Opinion » Editorial


A long, long time ago in an economy far, far away


Three years ago this week, on March 10, 2000, the Nasdaq composite index, the index for the tech companies and the new economy, closed at an all time high: 5,048.62.

Most of this week it was around 1,200.

"Americans no longer expect to see the Nasdaq at 5,000 again anytime soon, if ever," the New York Times stated in an editorial last Sunday. "Not that the market’s rebound is our main concern. Americans these days feel as if they’ve lost far more than a few trillions in the stock market. We mourn the passing of that moment of extravagant opportunity."

Of course an awful lot has happened in the last three years: the Enron scandal, the collapse of bunch of high-tech companies, the Sept. 11 terrorist attacks and the subsequent war on terrorism. The world now stands on the verge of a new, extremely unpopular war with Iraq. It may be over very quickly, but the political and economic fallout is going to be felt for years to come.

But there was more doom and gloom in numbers south of the border this week. The U.S. Congressional Budget Office’s economic forecast now projects a 10-year deficit of $1.8 trillion for the U.S. government. Two years ago the same office was projecting a 10-year surplus of $5.6 trillion.

The numbers are so large as to be almost meaningless, so let economist Paul Krugman put them into perspective: "…we’re looking at a fiscal crisis that will drive interest rates sky-high."

World events and U.S. fiscal policy are felt far and wide, even in little resort towns in the mountains. In December of 2001 Whistler council decided to adopt a zero per cent annual adjustment formula for its 2002 budget – a departure from several previous years when it adjusted upwards by the rate of inflation plus one per cent for capital projects – based on a slowing economy. Council also decided to delay setting the property tax rate until April, to see how the economy fared. In justifying the delay in setting the tax rate then-councillor Dave Kirk said: "We’ve had two positive weekends since (Sept. 11), U.S. Thanksgiving and Remembrance Day, but I’m not convinced we’ve gone far enough down that road. I feel we should continue to take a very cautious approach to tax levels this year."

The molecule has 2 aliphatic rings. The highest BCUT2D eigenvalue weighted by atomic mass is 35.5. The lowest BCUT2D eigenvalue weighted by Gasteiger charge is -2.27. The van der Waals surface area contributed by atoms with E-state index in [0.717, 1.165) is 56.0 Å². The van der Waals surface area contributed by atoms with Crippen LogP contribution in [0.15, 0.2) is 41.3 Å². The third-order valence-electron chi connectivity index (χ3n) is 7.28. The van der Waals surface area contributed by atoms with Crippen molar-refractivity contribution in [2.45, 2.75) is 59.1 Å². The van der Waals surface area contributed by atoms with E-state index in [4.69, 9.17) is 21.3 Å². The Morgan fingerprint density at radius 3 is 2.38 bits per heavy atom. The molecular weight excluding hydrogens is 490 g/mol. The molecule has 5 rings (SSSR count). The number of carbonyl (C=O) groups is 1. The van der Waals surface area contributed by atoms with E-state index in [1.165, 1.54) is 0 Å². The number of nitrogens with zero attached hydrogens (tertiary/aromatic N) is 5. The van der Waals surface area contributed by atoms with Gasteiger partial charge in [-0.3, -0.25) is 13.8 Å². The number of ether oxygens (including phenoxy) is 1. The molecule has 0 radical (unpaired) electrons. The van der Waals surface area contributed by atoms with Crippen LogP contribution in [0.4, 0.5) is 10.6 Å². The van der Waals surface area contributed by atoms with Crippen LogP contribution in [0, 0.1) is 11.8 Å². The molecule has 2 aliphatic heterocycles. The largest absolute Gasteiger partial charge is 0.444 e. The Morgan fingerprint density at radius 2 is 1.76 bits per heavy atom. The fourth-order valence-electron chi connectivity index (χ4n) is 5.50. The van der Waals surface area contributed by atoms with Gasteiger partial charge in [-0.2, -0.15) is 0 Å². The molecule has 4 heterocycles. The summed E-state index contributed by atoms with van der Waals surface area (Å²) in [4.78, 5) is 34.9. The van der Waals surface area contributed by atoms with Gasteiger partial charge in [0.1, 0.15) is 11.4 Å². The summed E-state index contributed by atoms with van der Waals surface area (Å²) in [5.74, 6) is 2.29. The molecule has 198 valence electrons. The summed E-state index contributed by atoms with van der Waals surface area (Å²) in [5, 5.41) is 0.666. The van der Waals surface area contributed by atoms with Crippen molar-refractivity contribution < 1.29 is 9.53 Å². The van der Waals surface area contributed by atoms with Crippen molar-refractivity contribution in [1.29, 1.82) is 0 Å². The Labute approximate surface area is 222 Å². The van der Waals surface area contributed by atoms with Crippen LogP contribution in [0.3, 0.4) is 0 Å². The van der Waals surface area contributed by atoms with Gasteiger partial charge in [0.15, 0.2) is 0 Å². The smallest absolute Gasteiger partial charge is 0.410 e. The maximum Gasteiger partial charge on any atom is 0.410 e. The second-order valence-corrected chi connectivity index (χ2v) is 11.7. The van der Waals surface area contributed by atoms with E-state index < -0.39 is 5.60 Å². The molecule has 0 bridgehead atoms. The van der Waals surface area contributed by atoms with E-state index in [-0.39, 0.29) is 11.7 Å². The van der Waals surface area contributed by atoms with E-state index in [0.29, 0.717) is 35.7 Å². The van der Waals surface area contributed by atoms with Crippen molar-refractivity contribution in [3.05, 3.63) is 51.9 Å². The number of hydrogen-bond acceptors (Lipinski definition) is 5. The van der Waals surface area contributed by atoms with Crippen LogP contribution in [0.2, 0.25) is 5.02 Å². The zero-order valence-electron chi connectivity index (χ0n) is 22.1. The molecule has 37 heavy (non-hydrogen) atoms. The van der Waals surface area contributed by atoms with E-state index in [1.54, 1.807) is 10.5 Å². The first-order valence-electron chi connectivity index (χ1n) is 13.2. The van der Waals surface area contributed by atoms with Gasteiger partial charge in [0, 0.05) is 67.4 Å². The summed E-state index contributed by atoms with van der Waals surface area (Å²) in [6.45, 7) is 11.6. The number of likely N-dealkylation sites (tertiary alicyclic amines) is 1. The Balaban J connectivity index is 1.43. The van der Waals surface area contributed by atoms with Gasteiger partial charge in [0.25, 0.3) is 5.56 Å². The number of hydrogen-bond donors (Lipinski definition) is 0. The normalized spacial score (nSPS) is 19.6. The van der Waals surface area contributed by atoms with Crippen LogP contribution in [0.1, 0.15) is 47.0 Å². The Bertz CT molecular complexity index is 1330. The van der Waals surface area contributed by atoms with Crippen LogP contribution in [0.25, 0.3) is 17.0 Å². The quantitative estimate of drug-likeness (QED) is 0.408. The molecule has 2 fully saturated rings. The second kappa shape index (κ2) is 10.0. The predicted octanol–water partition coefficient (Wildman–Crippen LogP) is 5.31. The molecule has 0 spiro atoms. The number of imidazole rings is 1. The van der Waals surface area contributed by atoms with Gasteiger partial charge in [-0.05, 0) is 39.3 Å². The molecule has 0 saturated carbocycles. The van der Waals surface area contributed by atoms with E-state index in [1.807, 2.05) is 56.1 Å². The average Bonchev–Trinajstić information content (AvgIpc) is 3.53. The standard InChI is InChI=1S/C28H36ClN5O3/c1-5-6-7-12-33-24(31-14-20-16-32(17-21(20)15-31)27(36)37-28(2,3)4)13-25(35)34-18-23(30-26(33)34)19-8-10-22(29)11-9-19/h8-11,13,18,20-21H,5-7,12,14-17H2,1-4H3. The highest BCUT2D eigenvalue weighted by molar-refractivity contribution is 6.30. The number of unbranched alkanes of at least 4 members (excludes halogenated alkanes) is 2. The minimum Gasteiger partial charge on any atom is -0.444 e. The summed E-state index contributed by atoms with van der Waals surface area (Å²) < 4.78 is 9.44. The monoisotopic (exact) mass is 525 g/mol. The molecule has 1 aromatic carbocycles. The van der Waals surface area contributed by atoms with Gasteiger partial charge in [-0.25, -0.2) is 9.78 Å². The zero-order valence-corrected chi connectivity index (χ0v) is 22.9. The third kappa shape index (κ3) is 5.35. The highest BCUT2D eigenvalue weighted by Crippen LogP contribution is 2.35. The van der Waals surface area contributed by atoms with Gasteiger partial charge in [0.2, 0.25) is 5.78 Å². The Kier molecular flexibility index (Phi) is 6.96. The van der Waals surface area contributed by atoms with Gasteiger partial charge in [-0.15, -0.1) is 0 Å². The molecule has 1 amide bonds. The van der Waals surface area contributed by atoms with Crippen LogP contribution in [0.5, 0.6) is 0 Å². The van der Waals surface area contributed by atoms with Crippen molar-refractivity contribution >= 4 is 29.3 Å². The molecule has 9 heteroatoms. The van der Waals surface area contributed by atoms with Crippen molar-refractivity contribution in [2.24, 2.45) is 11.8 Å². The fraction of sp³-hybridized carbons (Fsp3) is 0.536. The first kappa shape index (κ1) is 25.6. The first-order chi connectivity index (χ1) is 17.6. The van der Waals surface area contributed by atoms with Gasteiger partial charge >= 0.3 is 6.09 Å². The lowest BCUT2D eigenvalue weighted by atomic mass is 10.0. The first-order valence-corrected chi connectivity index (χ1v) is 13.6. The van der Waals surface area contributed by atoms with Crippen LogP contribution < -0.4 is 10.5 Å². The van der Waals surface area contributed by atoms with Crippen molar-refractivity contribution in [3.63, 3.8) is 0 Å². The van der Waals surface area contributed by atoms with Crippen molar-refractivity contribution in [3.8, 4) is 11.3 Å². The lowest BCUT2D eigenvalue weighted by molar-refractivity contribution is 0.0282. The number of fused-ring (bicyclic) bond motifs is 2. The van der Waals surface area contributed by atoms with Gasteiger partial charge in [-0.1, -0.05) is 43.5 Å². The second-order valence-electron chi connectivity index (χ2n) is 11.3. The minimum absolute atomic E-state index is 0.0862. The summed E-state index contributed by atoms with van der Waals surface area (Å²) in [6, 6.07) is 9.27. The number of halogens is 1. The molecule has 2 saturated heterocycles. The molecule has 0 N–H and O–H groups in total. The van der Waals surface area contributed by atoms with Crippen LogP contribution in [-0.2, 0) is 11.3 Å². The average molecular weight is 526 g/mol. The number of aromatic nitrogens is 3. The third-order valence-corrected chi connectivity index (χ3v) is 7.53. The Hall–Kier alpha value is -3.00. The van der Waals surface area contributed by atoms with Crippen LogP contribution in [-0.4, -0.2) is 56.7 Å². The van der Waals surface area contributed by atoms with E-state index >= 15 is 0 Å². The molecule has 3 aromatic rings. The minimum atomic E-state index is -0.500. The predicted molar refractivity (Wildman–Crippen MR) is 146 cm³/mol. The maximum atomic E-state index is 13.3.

The municipality is obviously extending that cautious approach even further this year. Last year a preliminary budget was tabled and the annual adjustment formula determined prior to Jan. 1. This year there won’t be any sign of a municipal budget until April. But there are some other ominous signs.

Last year, property assessments increased 11 per cent, on average, over the previous year. This year property assessments have increased more than 30 per cent, on average, over 2002.

The province has not seen fit to address the inequitable school tax situation in Whistler.

The municipality is committed to a number of multi-million dollar capital projects which might have been more easily absorbed in a better economy.

For local taxpayers, there may be a foreshadowing of things to come in the Lower Mainland, where Vancouver, Burnaby and Surrey, among others, are raising property taxes as the demand for services from municipal governments continues to grow.

Of course all this comes after more than a decade of cuts by senior governments in transfer payments and funding programs to municipal governments. This week the provincial government introduced the long-awaited Community Charter, which will eventually provide local governments with the opportunity to impose new taxes.

What these global events, provincial policies and local decisions will mean to the Whistler taxpayer is anyone’s guess right now. But that moment of extravagant opportunity seems a long time ago.